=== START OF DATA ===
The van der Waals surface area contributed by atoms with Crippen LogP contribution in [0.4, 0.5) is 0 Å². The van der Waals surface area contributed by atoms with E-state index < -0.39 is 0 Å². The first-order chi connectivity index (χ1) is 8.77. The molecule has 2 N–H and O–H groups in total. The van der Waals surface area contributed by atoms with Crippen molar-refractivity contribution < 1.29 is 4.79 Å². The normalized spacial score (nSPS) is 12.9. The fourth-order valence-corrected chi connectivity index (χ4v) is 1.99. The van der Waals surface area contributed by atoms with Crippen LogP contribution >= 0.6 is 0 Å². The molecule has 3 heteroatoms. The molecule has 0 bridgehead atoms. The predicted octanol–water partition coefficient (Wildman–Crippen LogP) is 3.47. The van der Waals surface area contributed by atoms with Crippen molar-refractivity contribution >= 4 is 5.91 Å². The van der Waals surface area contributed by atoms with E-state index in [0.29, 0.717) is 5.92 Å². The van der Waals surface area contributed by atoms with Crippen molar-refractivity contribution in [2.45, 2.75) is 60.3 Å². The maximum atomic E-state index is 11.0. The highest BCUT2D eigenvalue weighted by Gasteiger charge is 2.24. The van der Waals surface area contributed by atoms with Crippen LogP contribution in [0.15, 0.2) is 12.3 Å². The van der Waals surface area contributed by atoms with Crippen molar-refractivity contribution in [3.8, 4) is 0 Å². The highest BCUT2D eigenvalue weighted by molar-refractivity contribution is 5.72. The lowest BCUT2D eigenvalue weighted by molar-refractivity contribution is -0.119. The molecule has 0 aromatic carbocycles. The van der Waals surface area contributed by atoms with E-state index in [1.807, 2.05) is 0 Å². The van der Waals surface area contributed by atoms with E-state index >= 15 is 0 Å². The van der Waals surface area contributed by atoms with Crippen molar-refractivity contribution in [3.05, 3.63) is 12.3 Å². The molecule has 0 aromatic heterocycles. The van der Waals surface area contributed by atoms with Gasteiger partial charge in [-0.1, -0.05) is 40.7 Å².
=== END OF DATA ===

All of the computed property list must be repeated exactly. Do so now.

The van der Waals surface area contributed by atoms with Crippen LogP contribution in [0.4, 0.5) is 0 Å². The van der Waals surface area contributed by atoms with E-state index < -0.39 is 0 Å². The first-order chi connectivity index (χ1) is 8.77. The molecule has 2 N–H and O–H groups in total. The van der Waals surface area contributed by atoms with Crippen molar-refractivity contribution < 1.29 is 4.79 Å². The normalized spacial score (nSPS) is 12.9. The fourth-order valence-corrected chi connectivity index (χ4v) is 1.99. The van der Waals surface area contributed by atoms with Crippen LogP contribution >= 0.6 is 0 Å². The molecule has 3 heteroatoms. The molecule has 0 bridgehead atoms. The predicted octanol–water partition coefficient (Wildman–Crippen LogP) is 3.47. The van der Waals surface area contributed by atoms with Crippen molar-refractivity contribution >= 4 is 5.91 Å². The van der Waals surface area contributed by atoms with E-state index in [0.29, 0.717) is 5.92 Å². The van der Waals surface area contributed by atoms with Crippen molar-refractivity contribution in [2.45, 2.75) is 60.3 Å². The maximum atomic E-state index is 11.0. The highest BCUT2D eigenvalue weighted by Gasteiger charge is 2.24. The van der Waals surface area contributed by atoms with Crippen LogP contribution in [0.15, 0.2) is 12.3 Å². The van der Waals surface area contributed by atoms with Crippen molar-refractivity contribution in [3.8, 4) is 0 Å². The highest BCUT2D eigenvalue weighted by molar-refractivity contribution is 5.72. The lowest BCUT2D eigenvalue weighted by molar-refractivity contribution is -0.119. The molecule has 0 aromatic carbocycles. The van der Waals surface area contributed by atoms with E-state index in [1.807, 2.05) is 0 Å². The van der Waals surface area contributed by atoms with E-state index >= 15 is 0 Å². The van der Waals surface area contributed by atoms with Crippen molar-refractivity contribution in [3.05, 3.63) is 12.3 Å². The molecule has 0 aromatic heterocycles. The van der Waals surface area contributed by atoms with Gasteiger partial charge in [-0.1, -0.05) is 40.7 Å².